WELLINGTON/SYDNEY (Reuters) - New Zealand’s intelligence agency on Thursday confirmed for the first time that a teenager tried to assassinate Queen Elizabeth II during a visit to the southern city of Dunedin in 1981, sparking a police inquiry into how the incident was handled.
Documents released by the New Zealand Security Intelligence Service (SIS) show the then 17-year-old Christopher Lewis shot at the Queen as she got out of her vehicle on the way to a science fair on Oct. 14 during her eight-day tour of the Commonwealth nation.
“Lewis did indeed originally intend to assassinate the Queen, however did not have a suitable vantage point from which to fire, nor a sufficiently high-powered rifle for the range from the target,” said a 1997 SIS memo, that was declassified in February and sent to Reuters on Thursday.
The documents were declassified in response to a request by Fairfax Media.
Lewis, who intelligence documents described as a “severely disturbed” youth, was not charged with attempted murder or treason, adding to claims the incident was downplayed to prevent embarrassment to a country hosting a royal visit.
He was instead charged with unlawful possession and discharge of a firearm.
Members of the crowd in Dunedin and reporters heard the shot, but were initially told by police that the noise was from a falling sign or a car backfiring.
“Current police investigations into the shots have been conducted discreetly and most media representatives probably have the impression that the noise was caused by a firework of some description,” said a November 1981 memo from SIS, also released on Thursday.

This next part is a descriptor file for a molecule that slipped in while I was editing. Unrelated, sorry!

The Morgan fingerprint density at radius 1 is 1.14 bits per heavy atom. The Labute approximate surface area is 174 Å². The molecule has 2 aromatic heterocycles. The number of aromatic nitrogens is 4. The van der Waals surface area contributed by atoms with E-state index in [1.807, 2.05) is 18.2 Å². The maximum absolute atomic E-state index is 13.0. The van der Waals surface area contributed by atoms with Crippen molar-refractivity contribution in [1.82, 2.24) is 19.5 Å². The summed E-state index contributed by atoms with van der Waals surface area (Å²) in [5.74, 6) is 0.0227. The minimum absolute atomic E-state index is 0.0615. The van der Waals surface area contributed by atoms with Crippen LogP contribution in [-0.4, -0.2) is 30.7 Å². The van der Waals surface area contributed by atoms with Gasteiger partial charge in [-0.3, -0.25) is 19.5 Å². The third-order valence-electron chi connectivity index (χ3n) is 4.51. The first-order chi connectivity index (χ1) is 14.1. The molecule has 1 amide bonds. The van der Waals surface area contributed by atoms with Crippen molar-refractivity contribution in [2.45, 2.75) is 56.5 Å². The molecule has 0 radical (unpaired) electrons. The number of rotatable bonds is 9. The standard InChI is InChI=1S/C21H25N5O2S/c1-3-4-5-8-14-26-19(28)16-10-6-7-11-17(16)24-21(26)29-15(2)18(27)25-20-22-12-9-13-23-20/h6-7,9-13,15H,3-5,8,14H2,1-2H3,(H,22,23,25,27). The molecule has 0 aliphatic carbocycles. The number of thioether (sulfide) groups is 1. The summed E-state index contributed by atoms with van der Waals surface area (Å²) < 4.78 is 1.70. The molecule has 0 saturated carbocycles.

According to intelligence documents, police kept a close eye on Lewis during a 1986 visit by the Queen to New Zealand, fearing that he was still a risk.
The intelligence agency revelations have prompted a police inquiry into the matter, authorities said on Thursday.
A New Zealand police spokeswoman said in a statement to Reuters that the police commissioner had ordered the case file be examined.
More than a decade after the incident, Lewis was charged with the brutal murder of an Auckland mother and the abduction of her baby daughter, who was later dropped at a nearby church.
According to multiple news reports at the time, Lewis electrocuted himself while in prison in 1997 awaiting the murder trial. He denied the murder charge in a suicide note.
New Zealand has been independent of British rule since 1947, but retains the Queen as its constitutional monarch and head of state. She has visited the country as monarch 10 times, most recently in 2002.
Reporting by Charlotte Greenfield in WELLINGTON and Paulina Duran in SYDNEY; Writing by Jonathan Barrett; Editing by Michael Perry